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  • Initial training - Continuing education
  • 1 year
  • Marseille Canebière
  • AIMS

    The awareness of the ecological emergency has led the legislator to intensify the legal and regulatory provisions aimed at preventing environmental damage. But some economic actors have decided to go beyond the standards imposed on them by adopting a virtuous and ethical approach. Called corporate social responsibility (CSR), it is the literal translation of corporate social responsibility (CRS), which was born in the United States in the 1970s.

    The European Commission's Green Paper "Promoting a European Framework for Corporate Social Responsibility" of July 2001 marked the consecration of the notion of corporate social responsibility, defining it as "a concept that designates the voluntary integration by companies of social and environmental concerns into their commercial activities and their relations with stakeholders. Being socially responsible means not only fully meeting applicable legal obligations, but also going beyond them and investing "more" in human capital, the environment and stakeholder relations. It is therefore a positive voluntary approach taken by companies seeking to go beyond the applicable legal obligations and to integrate a moral or ethical dimension in social and environmental areas.

    The European Commission's communication of October 25, 2011 was an important turning point by redefining CSR as "the responsibility of companies for the effects they have on society". According to the terminology used, CSR now seems to be imposed on companies, which nevertheless retain the choice of the means they use to materialize this commitment.

    For several years, civil society has been putting pressure on companies to respect the notion of sustainable development. The latter are becoming aware that taking social and environmental criteria into account is now a guarantee of profitability and a real source of profit for companies. CSR is therefore an economic response insofar as companies that integrate the approach are often the most successful. A national survey on the challenges of CSR

    and Sustainable Development has just been published by Produrable and shows very well that CSR has become a new function in companies which tends to develop in a very clear way.

    If the approach is sometimes only a means of communication to improve the image of the company, this concept is however not without legal effect. Indeed, it integrates both mandatory standards and voluntary rules, which implies that it is a source of responsibility in the legal sense of the term.

    This new understanding of CSR invites lawyers to invest in this theme and allows us to affirm that the law has a central role to play, particularly in the examination and implementation of various codes and ethical charters. Taking into account the human and environmental consequences of corporate activity can only be achieved by taking into account the legal nature of CSR instruments.

    This diploma thus aims to complete the training offered by the Faculty of Law and Political Science in the specific field of corporate social responsibility, which opens up numerous professional prospects, both in the field of consulting and litigation.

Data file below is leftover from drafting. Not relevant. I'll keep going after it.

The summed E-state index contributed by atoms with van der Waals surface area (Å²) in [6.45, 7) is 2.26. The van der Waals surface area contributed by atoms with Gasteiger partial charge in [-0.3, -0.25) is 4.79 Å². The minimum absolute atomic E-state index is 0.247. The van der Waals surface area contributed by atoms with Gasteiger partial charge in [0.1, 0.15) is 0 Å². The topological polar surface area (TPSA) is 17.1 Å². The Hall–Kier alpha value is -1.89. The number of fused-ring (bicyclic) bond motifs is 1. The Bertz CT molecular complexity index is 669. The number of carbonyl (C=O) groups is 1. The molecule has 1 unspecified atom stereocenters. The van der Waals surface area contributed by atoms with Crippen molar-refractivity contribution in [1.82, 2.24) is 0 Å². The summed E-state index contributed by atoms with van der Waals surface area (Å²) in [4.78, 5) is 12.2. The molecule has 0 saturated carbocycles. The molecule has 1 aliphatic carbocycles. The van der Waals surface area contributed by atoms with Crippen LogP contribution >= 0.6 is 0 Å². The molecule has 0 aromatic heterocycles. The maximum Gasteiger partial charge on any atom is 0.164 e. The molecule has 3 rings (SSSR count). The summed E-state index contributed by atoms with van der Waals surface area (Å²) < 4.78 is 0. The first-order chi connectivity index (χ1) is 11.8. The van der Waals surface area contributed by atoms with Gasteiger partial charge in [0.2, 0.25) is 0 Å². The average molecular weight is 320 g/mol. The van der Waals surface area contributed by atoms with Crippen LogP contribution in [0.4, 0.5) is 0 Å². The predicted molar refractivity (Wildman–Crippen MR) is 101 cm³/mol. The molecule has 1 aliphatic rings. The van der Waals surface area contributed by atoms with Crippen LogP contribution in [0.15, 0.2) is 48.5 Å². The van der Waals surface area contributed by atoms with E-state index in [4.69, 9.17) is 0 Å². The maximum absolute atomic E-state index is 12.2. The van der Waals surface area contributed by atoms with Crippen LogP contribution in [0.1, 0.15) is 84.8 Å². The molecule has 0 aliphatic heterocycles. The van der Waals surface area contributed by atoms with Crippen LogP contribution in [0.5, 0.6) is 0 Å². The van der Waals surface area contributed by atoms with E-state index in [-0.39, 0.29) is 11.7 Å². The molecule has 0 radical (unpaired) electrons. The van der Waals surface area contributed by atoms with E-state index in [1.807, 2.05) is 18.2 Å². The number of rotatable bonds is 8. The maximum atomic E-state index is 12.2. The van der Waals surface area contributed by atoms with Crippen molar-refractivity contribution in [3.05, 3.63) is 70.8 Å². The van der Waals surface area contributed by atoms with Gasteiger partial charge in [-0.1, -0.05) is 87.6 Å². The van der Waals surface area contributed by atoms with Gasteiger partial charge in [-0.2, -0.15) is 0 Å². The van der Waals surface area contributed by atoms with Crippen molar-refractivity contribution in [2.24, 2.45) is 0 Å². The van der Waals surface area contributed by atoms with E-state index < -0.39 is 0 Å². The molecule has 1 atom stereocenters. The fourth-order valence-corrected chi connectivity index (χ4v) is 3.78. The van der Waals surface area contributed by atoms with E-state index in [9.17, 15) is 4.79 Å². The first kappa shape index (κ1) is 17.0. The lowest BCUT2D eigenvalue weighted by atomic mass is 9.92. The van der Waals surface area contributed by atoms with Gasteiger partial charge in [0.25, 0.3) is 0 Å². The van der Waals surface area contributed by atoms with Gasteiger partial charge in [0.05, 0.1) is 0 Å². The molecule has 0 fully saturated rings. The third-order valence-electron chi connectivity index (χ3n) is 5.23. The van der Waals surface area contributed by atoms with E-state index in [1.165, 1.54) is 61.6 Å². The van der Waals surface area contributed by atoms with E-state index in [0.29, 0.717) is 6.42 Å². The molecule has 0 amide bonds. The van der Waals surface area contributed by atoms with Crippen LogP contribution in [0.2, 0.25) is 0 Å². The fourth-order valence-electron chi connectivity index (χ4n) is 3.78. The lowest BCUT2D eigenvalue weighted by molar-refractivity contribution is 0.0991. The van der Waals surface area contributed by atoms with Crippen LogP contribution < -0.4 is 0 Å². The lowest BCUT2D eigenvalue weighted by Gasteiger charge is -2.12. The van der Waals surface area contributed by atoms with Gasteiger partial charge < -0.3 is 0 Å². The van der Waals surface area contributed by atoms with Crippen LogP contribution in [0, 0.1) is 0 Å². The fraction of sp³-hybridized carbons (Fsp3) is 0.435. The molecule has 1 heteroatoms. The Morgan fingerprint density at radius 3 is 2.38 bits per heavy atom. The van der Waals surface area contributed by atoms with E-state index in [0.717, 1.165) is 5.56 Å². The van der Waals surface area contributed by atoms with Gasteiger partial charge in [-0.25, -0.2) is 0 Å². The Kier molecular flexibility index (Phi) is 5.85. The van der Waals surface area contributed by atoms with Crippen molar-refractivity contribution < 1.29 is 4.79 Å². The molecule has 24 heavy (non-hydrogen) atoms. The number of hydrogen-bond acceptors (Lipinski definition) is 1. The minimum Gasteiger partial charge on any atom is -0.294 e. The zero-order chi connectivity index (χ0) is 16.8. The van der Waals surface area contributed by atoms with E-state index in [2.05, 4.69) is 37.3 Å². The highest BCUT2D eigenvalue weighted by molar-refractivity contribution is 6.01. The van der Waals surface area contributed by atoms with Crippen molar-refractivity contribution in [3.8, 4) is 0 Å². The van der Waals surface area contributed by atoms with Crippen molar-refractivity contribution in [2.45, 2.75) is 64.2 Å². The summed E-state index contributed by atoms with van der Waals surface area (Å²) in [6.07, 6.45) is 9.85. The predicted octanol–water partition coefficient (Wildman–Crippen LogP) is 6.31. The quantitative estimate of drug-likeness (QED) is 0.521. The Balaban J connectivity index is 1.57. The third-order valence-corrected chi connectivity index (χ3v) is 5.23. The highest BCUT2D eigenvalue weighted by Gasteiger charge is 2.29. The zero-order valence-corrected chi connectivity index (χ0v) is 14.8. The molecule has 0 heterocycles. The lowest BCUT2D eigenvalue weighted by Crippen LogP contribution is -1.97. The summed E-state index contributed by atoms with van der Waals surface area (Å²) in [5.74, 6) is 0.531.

It is also intended to meet a real need among professionals by training company managers, in-house lawyers, HRDs, research and development departments, chartered accountants, auditors, etc., in the legal dimension of corporate social responsibility, as well as in the instruments that the law offers for its implementation.


    ADVISORY PREREQUISITES: Commercial law, Company law, Social law, Fundamental freedoms law.


    This DESU is open to Master 1 or 2 and Doctorate students from Law, Political Science, Economic Science, Management Science, Science, Environment.

    It is also open to professionals (general managers, executives, corporate lawyers, HR, etc.) in continuing education.

    It is also open to professionals (general managers, executives, corporate lawyers, HR, research and development departments, lawyers, accountants, auditors, etc.) wishing to learn about legal issues related to corporate social responsibility.

    The admission of students is carried out after a selection on file and an interview with the director of the diploma.







    The course will provide knowledge on the fundamental aspects of Corporate Social Responsibility (CSR), the instruments of CSR used by companies, the institutional framework of CSR as well as its governance, environmental and working conditions aspects. It will also enable working professionals to acquire specific knowledge on the legal tools for implementing CSR and on the risks involved.


    This diploma complements the holder's theoretical training by offering him/her the opportunity to develop in-depth expertise through courses taught by academics and practitioners experienced in the field; The course also offers the opportunity to do an internship with CSR or sustainable development managers, legal departments of companies or banks, specialised law firms and local authorities. More specifically, the training should enable the trainee to learn the legal tools of Corporate Social Responsibility (CSR), to master its legal consequences, particularly in terms of corporate responsibility; The course is designed to enable students to develop and control the implementation of a CSR policy within a company, a group of companies, a consultancy or a local authority.


    The training must allow the continuation of studies within a Master 2 Business Law as well as the school of lawyer after obtaining the CRFPA.